Three of four observational studies found increased risks of some STIs among HIV-infected women who were using hormonal contraception [22–25]. In particular, the study of commercial sex workers in Kenya reported increased risks for cervical chlamydial infection and cervicitis, but not for gonorrhea . These findings are consistent with those from a report of HIV-uninfected women from this same cohort , as well as with the literature among HIV-uninfected women that generally shows increased risks of cervical chlamydial infection with hormonal contraceptive use and mixed results for gonorrhea . Among women with HIV, STIs have been reported to increase HIV viral load, possibly leading to faster HIV disease progression, and cervical STIs increase HIV viral shedding, potentially enhancing infectivity [24,39,40]. Neither of the two studies that examined pelvic infections among HIV-infected copper IUD users was adequately powered to detect differences in rates between groups; however, very low rates of PID and other infectious complications were observed [18,28,29].
With regard to HIV transmission to uninfected partners, the one study of female-to-male transmission that was identified found no effect of oral contraceptive or copper IUD use, although there was strong potential for bias due to temporal sequence as well as misclassification of the direction of transmission . The bulk of the evidence regarding the risk of female-to-male transmission is indirect, coming from studies of HIV-1 DNA or RNA shedding in the genital tract. These studies provide conflicting results regarding whether the use of oral contraceptives or DMPA increase the risk of shedding. However, the relationship between the amount of shedding needed for sexual transmission, and the relative importance of HIV-1 DNA compared with HIV-1 RNA for predicting risk of transmission, is not yet understood. Most of these studies are of cross-sectional design, limiting any ability to assess causality or temporal association. The cross-sectional studies used ORs to estimate their measure of effect. However, because of the relatively high prevalence of shedding in these study populations, it has been noted that the prevalence ratio may be a better measure of effect [41,42]. Recalculation of the associations between oral contraceptive use and cervical HIV shedding, from ORs to prevalence ratios, decreased the strength of the associations by one-third to one-half [41,42]. None of the three studies of copper IUD users showed any increased risk in viral shedding [33,34,37]; only one study was adequately powered to detect any possible differences .
Overall, there is limited evidence on the effects of hormonal or intrauterine contraceptive use among women with HIV, and no information on the combined patch or ring, the injectable norethisterone enantate (NET-EN), or Implanon. None of these studies examined differences in effects according to ART use. Finally, few of these studies included women with advanced disease. For example, the Zambian RCT excluded women with WHO stage III and IV disease , and in the Kenyan study of IUD users only 11 of 109 HIV-infected women were ‘severely immunocompromised’ .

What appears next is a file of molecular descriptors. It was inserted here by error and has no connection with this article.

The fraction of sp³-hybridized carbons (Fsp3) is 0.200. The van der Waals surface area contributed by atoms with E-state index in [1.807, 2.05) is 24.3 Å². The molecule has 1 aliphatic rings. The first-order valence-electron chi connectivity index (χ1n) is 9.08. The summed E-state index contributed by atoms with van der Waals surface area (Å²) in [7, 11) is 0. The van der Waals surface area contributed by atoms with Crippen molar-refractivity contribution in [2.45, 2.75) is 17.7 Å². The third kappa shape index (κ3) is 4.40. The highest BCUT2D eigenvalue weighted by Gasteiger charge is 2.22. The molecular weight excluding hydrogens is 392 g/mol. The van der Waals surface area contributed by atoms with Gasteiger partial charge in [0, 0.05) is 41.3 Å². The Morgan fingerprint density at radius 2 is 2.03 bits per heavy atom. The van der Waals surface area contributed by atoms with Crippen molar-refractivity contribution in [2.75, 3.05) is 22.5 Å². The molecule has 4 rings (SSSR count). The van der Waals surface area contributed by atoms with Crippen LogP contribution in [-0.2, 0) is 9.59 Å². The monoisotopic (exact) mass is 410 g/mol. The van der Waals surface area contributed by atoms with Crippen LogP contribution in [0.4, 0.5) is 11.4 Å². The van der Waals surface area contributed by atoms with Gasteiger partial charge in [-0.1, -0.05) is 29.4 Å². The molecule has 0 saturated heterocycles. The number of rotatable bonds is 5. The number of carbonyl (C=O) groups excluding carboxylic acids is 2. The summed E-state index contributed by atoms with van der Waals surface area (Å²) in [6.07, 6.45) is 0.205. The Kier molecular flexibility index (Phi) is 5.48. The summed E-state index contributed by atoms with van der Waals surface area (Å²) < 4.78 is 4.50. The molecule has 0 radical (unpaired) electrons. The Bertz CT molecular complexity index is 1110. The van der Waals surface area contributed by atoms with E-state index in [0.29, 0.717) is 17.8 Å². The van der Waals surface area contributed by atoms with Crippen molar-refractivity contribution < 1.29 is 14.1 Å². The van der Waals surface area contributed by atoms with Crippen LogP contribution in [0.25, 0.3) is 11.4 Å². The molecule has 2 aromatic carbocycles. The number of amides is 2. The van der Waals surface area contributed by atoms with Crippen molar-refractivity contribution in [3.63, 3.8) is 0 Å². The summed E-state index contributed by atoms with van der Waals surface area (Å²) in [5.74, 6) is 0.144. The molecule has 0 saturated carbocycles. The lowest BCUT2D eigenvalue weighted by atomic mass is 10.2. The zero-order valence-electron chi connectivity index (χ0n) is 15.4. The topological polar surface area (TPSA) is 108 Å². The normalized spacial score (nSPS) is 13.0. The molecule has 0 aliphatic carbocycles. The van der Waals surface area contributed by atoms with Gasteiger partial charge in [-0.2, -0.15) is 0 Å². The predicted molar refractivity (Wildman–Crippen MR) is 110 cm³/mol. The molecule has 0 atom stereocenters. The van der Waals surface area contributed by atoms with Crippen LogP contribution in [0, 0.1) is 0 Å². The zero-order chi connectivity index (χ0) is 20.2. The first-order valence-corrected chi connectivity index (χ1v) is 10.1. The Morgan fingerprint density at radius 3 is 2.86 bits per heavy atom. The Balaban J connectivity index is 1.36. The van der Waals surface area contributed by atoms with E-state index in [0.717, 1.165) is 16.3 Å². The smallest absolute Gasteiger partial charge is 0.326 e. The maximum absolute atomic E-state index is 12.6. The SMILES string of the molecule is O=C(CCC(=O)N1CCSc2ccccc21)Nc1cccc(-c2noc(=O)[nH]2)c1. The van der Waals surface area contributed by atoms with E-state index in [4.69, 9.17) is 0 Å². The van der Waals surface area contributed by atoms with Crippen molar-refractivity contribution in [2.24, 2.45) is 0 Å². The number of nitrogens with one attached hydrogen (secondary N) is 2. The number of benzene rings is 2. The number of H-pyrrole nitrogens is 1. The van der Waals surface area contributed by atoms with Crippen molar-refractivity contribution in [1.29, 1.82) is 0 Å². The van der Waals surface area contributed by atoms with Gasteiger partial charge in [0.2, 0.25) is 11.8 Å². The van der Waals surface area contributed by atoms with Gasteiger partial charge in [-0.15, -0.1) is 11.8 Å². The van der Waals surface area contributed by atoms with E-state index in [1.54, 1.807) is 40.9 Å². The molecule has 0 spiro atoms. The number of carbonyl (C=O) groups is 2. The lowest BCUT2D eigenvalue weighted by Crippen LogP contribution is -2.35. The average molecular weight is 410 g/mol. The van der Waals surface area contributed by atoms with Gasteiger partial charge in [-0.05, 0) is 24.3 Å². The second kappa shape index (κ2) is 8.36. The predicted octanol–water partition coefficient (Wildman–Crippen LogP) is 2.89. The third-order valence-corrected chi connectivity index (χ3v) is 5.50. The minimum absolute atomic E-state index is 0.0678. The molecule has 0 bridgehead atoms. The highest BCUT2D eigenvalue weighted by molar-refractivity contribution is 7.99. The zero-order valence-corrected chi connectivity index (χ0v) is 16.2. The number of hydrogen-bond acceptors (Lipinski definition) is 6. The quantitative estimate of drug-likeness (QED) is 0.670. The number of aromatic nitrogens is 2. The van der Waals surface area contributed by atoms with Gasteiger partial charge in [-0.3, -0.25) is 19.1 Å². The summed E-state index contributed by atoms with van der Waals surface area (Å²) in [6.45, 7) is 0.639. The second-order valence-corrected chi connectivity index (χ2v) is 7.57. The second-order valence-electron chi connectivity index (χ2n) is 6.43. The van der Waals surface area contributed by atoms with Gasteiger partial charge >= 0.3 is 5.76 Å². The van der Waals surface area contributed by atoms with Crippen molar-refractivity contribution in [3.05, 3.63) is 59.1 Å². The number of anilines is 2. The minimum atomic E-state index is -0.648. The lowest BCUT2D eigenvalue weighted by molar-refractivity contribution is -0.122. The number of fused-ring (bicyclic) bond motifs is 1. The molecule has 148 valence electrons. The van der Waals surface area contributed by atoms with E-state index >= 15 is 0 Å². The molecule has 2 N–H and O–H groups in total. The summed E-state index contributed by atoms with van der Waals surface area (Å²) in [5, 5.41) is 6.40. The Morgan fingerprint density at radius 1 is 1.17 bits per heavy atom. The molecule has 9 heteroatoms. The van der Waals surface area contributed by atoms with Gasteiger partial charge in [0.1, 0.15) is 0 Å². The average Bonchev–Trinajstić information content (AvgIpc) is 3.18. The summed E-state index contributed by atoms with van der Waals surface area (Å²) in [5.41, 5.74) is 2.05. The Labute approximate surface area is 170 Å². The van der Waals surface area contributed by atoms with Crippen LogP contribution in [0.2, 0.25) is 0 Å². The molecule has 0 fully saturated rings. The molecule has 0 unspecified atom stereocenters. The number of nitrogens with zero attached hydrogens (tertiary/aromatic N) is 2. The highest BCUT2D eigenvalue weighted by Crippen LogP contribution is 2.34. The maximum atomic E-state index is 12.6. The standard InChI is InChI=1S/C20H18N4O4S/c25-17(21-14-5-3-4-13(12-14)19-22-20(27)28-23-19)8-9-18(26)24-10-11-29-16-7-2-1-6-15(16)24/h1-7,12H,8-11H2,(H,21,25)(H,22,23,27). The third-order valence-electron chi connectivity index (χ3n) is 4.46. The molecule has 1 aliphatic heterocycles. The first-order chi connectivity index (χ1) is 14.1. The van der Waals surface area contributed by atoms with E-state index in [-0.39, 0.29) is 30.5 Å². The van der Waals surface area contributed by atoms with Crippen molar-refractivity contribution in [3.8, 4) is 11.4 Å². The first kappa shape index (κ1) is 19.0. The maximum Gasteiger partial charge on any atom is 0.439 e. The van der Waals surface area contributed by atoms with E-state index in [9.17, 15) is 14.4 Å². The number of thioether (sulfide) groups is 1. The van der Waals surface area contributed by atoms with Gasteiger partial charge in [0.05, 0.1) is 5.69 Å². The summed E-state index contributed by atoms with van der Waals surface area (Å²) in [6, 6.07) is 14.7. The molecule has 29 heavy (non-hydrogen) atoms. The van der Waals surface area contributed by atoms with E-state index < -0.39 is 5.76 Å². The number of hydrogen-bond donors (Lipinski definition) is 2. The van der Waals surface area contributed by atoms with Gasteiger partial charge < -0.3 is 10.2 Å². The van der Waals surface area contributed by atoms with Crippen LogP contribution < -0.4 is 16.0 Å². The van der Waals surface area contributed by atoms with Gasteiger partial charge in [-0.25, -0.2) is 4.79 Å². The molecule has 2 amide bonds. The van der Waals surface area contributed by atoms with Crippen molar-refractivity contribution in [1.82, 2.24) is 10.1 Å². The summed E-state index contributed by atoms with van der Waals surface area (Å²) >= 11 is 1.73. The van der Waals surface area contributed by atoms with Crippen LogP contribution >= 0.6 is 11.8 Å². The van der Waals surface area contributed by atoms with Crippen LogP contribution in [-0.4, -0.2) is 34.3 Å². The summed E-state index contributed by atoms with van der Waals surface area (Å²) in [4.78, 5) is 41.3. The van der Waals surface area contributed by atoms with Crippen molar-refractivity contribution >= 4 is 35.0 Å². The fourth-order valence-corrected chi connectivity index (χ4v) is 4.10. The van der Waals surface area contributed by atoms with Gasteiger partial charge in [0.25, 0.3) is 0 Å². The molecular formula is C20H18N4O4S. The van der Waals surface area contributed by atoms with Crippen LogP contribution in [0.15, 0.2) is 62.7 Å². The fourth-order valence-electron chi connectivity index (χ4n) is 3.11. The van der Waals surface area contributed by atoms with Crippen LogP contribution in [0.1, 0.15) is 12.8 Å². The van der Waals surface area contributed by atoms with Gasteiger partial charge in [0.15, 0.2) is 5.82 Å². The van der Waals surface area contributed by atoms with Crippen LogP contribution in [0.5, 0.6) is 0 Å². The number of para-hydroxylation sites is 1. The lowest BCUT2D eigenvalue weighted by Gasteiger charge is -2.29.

This body of evidence suggests that hormonal and intrauterine contraceptives are well tolerated for use by women with HIV, although some theoretical concerns remain. WHO recommends that women with HIV/AIDS can use hormonal contraception and can generally use intrauterine contraception, with the exception that women with AIDS, who are not clinically well on ART, generally should not undergo IUD insertion (Table 4) [43,44]. This global guidance should be incorporated into the many on-going efforts to integrate HIV and reproductive health services in order to provide the best healthcare for women with HIV.
K.M.C. developed and executed the search strategy, identified articles for inclusion in the review, reviewed individual articles, and wrote the manuscript. K.N. reviewed individual articles and provided substantial revision to the manuscript. N.K. reviewed individual articles and provided substantial revision to the manuscript.
The findings and conclusions in this report are those of the authors and do not necessarily represent the official position of the Centers for Disease Control and Prevention or the World Health Organization.
This review was supported by resources from the World Health Organization, the US Centers for Disease Control and Prevention (CDC), US Agency for International Development (USAID) and the US National Institute of Child Health and Human Development (NICHD).
Conflicts of interest: None.